Its heavy-duty rocket, the Space Launch System (SLS), has seen its share of frustrations. Most recently, it had a test that includes a test an uncrewed version of the module that will ferry astronauts between Earth and the Moon planned, but it had to roll the SLS back to the Vehicle Assembly Building to protect it from a hurricane. Now it could launch as early as November 14 at 12:07 am. (Sorry to anybody living on Florida’s Space Coast who might be trying to sleep; it’s going to make a lot of noise.)

Meanwhile, SpaceX is genuinely trying to get an orbital test of its big Starship / Super Heavy in, if only it can get the approvals from regulators like the FAA out of the way. (The issue is a frustrating amount of bureaucratic red tape, apparently.) Now NASA’s Mark Kirasich says it could launch as early as December.

SpaceX says Starship will be a versatile spacecraft that can serve purposes ranging from quickly sending important cargo to anywhere on Earth to sending people to Mars. Elon Musk had often stated a desire to establish a permanent base on the red planet. SpaceX is already selling tickets for rides on the Starship to the likes of Dennis Tito, who is best known for being the first “space tourist.”

SpaceX pinned down important NASA contracts, but not without a fight.

NASA awarded important contracts to launch components of the Lunar Gateway and develop the Artemis Human Landing System to SpaceX. The awarding of the Human Landing System contract was somewhat contentious, with SpaceX rival Blue Origin filing an appeal with the Government Accountability Office and then fighting a court battle over it. However, it lost both battles. SpaceX continues work on the Human Landing System, which will land humans on the Moon in a way that is somewhat reminiscent of 1950s science fiction magazine covers.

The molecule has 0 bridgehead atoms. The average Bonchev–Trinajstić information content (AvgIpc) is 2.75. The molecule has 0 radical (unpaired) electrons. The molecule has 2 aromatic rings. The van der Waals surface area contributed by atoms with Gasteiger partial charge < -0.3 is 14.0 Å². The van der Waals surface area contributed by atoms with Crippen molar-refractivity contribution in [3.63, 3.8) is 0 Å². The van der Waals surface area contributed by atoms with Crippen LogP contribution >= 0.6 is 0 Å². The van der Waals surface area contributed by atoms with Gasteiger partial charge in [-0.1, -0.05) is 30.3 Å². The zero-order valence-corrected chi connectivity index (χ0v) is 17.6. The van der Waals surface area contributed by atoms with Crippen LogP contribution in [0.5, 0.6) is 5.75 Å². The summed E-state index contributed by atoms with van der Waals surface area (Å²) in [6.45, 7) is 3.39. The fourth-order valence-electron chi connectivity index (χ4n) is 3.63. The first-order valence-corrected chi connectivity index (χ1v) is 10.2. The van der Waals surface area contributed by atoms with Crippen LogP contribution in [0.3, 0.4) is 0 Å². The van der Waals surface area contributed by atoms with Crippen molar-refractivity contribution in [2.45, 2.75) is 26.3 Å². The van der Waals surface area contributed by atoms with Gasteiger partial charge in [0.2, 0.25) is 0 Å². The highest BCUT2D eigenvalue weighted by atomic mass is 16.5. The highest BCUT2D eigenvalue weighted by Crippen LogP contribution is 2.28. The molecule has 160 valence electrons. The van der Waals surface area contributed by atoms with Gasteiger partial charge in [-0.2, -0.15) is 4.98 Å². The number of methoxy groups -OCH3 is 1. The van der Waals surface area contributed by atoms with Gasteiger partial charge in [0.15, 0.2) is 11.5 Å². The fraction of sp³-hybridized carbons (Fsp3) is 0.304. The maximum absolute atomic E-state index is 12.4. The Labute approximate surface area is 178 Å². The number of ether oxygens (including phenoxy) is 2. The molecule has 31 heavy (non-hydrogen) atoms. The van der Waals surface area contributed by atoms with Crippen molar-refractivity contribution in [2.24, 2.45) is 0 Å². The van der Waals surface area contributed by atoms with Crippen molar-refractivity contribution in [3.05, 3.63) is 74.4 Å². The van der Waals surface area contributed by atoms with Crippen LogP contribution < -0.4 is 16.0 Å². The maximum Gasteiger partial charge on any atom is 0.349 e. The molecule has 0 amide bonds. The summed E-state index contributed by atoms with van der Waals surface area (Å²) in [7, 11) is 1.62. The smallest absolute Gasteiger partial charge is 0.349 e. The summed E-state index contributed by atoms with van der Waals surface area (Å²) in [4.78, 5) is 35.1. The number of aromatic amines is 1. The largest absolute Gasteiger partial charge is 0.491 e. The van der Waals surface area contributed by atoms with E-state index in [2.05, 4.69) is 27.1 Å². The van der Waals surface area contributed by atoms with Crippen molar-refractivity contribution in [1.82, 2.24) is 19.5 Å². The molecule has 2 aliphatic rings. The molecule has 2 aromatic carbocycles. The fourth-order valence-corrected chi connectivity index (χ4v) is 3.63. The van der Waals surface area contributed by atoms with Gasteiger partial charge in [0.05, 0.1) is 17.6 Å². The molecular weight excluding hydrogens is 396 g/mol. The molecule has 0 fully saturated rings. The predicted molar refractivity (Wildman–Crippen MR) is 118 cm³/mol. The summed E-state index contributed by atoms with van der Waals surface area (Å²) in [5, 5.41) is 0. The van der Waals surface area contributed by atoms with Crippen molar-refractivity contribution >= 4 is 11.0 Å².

These contracts will support NASA’s plans to establish a more permanent presence on the Moon than was possible during the Apollo Program of the 1960s and 1970s.

SpaceX has also benefitted from its relationship with NASA. Like most aerospace companies, it gets a lot of its cash from government and military contracts that include providing launch services for NASA. It can fly private crewed missions like Inspiration4 on the Crew Dragon, but NASA played a larger part in getting its launch services off the ground.

“You sit down with Elon Musk and he’ll tell you he would not be where he is if it were not for NASA,” said Bill Nelson.

Elon Musk complimented the space agency in past comments: “I’m a big fan of NASA. … NASA does a lot of good things for which it doesn’t get enough credit.”

According to Nelson, the relationship between SpaceX and NASA has been mutually beneficial. SpaceX became a space industry contender for its ability to reliably deliver launch services for its customers and bring costs down with reusable hardware – something that other aerospace companies noticed and are beginning to try to duplicate with things like Boeing’s Starliner. NASA can bring the money through launch contracts for programs like Commercial Crew, Artemis, and the Lunar Gateway.